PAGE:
Amazon Television

Arabian Nights Mini-Series: The Power of Story Telling

Before the live action version of Disney's Aladdin ABC released Arabian Nights a three part mini-series based on the novel " A Thousand and One Arabian Nights." The complete mini-series can be found on Amazon Prime and is broken into three parts that are each about an hour long. This is a must watch for anyone that is a fan of Aladdin or Sinbad.

Before the live action version of Disney’s Aladdin ABC released Arabian Nights a three part mini-series based on the novel ” A Thousand and One Arabian Nights.” The complete mini-series can be found on Amazon Prime and is broken into three parts that are each about an hour long. This is a must watch for anyone that is a fan of Aladdin or Sinbad.

The series starts of in Baghdad during the reign of the Sultan Shahryar at an unknown point in time. At the beginning of the story the Sultan Shahryar (Dougray Scott) is suffering from nightmares after surviving an assignation attempt on his life by his brother Schahazenan (James Frain) and his wife the Sultana. The sultan, Shahryar, clearly traumatized by this event and is distrustful of women. He believes that they are all plotting to kill him. However, the law requires Shahryar to marry by the next full-moon or he will concede the throne to his brother, Schahazenan. The mad sultan Shahryar forms a plan to marry a woman from the harem and then to have her executed the very next morning. The Grand Vizier Jafar (Jim Carter) plans on finding a woman from the harem with no future but is stopped by his daughter Scheherezade (Mili Avital) who offers herself to be Shahryar’s bride. Scheherazade has loved Shahryar since they were children and believes that she can reach with her stories and cure his madness. While Scheherezade is trying to cure Shahryar, his brother Schahazenan, is amassing an army to take the throne by force after learning of his brother’s madness.

Scheherezade tells five stories, which are Ali Baba and the Forty Thieves, The Tale of Poor Hunchback, Aladdin and the Magic Lamp, The Sultan and the Beggar and The Three Princes. The first four stories are crafted specifically for curing Shahryar’s madness while the fifth is to give him courage before the final confrontation with his brother. While movie calls Shahryar’s affliction “madness” it is clearly something akin to PTSD. The trauma from this assignation attempted is clearly illustrated in the opening scene, which is a nightmare. In the nightmare, a giant red-skinned demon (djinn) is holding a beautiful woman who is dancing for him. The woman asks the demon to use his magic to raise her to the heavens and shower her with gold. The demon goes to sleep after using his magic. The woman goes to Shahryar who was watching from a tree and tries tempting him into having sex with her and threatens to wake the demon to kill him if he refuses. He strangles the life out of the woman in the dream and wakes up distraught. Nightmares and intrusive memories are common symptoms of PTSD and Shahryar deals with both throughout the series.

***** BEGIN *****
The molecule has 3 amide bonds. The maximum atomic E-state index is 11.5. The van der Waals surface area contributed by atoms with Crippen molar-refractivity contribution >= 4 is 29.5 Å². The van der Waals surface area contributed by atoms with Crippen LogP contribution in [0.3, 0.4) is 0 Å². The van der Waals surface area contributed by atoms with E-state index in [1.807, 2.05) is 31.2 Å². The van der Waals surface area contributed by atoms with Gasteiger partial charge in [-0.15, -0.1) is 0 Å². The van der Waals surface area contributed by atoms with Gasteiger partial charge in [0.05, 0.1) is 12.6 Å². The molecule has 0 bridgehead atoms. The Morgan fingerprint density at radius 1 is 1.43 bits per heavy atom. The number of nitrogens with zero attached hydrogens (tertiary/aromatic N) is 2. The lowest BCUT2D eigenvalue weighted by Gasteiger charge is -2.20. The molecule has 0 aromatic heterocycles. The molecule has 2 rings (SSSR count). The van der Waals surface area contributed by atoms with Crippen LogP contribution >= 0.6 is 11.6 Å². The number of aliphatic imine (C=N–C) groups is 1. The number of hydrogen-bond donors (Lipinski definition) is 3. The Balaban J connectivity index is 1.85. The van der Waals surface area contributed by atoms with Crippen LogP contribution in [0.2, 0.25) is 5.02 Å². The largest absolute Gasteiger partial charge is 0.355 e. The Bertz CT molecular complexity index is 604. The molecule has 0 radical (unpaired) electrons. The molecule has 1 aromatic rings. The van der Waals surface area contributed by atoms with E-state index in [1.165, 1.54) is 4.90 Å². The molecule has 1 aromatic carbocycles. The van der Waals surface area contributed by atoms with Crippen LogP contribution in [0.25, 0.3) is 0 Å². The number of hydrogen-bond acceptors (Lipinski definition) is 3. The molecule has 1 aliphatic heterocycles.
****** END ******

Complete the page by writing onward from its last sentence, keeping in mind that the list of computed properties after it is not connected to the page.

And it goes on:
There is a power in story telling that transcends human emotions and can even cure madness. In the original novel, Scheherezade tells the King 1001 stories before she runs out of stories and then the King falls in love with her. Jesus in the Bible uses stories to teach his followers about the kingdom of heaven and the ancient Greeks used plays to teach us about the human condition. There is something powerful about stories that allow them to transcend time and speak straight to the human soul. This article is just the first in a series that is going to analyze how Scheherezade uses these to stories to bring Shahryar out of his madness and help save the kingdom from destruction.

1 comment

Leave Your Comment Here!

This site uses Akismet to reduce spam. Learn how your comment data is processed.

%d bloggers like this: